My interests often lie in workforce trends and challenges. Many community groups share my passion, but Talent 2025 has stood out to me with its focus on talent development and job attraction in West Michigan. Recently, I joined their working group for the Diversity and Inclusion Community of Practice, representing Springthrough.As a minority in my role and in my industry, this topic in particular hits home. And, as a native of West Michigan, I feel I can safely say that diversity and inclusion need be a priority for our region as well.
There are many benefits behind the value in a diverse workforce, but I’d like to touch on the three that stand out to me:
But, before I explain further, let me tell you why you should care – so you don’t experience the failure that taught me a valuable lesson.
My Personal Lesson
Early in my career, I was told that I was smart. I was told that I was an achiever. I was also told that I was not “able to meet people where they are”. They meant that I didn’t connect with people in a way that was effective for each individual. That last characteristic, coupled with the first two, proved to be very challenging for me to overcome. I knew I was smart and I knew I could get things done…and I didn’t care if other people had different ideas if those ideas didn’t match mine. That’s a recipe for failure. And guess what? I failed.
The beauty of my failure was two-fold: it was early enough in my career that I could recover, and it became a turning point in my personal leadership style. I realized there was immense value in listening to others with differing opinions. And not just listening. It’s the dialogue that is created and shared among a group of people with diverse experiences that is most valuable…if you are open to hearing it (which requires both emotional and social intelligence).
There is a much greater impact to our economy if we focus on diversity and inclusion, in addition to your own personal growth, which brings me back to the three benefits.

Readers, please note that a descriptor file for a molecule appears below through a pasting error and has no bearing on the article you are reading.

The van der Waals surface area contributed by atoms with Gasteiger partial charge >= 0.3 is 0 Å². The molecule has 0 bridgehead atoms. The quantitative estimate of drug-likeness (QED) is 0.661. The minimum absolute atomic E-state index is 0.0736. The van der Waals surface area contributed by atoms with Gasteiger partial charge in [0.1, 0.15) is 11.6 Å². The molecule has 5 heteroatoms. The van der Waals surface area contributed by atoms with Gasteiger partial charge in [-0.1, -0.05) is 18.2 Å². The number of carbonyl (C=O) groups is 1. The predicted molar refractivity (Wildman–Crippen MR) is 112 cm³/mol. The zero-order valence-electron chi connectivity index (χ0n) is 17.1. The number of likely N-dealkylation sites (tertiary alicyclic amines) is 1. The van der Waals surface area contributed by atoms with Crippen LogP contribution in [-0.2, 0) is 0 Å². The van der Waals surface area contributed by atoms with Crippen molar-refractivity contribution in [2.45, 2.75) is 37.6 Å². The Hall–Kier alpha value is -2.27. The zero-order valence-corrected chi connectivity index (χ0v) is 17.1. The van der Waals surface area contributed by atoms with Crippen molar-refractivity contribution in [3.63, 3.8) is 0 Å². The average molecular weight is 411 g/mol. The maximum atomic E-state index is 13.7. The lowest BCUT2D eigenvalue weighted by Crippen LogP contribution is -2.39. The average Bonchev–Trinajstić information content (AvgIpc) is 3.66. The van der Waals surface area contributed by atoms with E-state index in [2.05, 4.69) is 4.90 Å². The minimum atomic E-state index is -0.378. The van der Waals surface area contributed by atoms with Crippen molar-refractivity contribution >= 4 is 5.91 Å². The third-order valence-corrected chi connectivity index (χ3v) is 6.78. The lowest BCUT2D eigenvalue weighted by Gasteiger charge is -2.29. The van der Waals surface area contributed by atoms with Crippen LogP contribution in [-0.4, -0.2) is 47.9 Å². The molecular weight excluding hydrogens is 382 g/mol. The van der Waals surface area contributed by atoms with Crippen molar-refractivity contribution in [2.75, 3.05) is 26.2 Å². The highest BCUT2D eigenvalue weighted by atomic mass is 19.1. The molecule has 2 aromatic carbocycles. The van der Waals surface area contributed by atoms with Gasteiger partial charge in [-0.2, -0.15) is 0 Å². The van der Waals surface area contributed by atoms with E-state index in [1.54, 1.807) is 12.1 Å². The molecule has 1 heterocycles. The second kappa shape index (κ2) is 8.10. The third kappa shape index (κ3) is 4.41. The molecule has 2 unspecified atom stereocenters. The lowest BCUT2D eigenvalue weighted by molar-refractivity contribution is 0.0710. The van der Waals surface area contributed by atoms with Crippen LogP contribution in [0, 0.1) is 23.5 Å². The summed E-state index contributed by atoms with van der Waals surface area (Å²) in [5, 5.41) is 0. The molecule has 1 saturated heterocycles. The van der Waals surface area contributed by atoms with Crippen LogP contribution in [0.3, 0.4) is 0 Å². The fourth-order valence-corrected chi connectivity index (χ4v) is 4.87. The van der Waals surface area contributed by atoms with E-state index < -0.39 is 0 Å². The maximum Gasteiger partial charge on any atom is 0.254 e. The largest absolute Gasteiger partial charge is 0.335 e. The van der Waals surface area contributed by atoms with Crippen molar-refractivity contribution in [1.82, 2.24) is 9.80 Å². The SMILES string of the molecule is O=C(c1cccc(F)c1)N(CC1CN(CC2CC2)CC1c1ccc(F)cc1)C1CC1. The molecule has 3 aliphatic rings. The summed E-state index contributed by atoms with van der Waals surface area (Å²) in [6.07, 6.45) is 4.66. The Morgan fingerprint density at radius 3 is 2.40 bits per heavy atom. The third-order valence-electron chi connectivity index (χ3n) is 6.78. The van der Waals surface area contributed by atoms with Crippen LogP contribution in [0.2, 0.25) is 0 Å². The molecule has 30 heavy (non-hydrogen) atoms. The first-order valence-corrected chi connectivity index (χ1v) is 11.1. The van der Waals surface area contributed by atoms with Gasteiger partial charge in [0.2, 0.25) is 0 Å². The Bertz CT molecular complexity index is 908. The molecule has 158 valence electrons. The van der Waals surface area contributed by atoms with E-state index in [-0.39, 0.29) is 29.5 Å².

As our economy becomes more complex, the need for qualified workers grows. By providing equitable access to opportunity to people of all racial and ethnic backgrounds, women, LGBT, veterans and people with disabilities, we increase the pool of human capital. A McKinsey & Company study, for example, found that the increase in women’s overall share of labor in the United States—women went from holding 37 percent of all jobs to 47 percent over the past 40 years—has accounted for about a quarter of the current GDP.
By 2040, Michigan’s working age population will be smaller by nearly half a million people. One way to address this impending labor shortage is to recruit talent from a more diverse set of potential employees. Additionally, in being purposeful about attracting a more diverse talent pool, companies are increasing their opportunities to hire the best and the brightest in the market.
Creating Diversity of Thought
While diversity initiatives can have important social justice benefits, another main component is to foster innovation. To achieve diversity of thought, you need to bring people together who have varied experiences. And not just race, gender or socioeconomic standing, but people with different learning styles or differences in skill sets. Without those differing viewpoints, how will we get others to challenge the status quo?
There are so many reasons to support the need for diversity and inclusion. We need to focus, as a region, to ensure we are 1; aware, and 2; taking steps to move the needle. I am thrilled to be a part of a group people committed to growing and supporting our region’s efforts to foster a more diverse and inclusive community and workforce. I encourage you to find out how you can get involved in making a difference, too.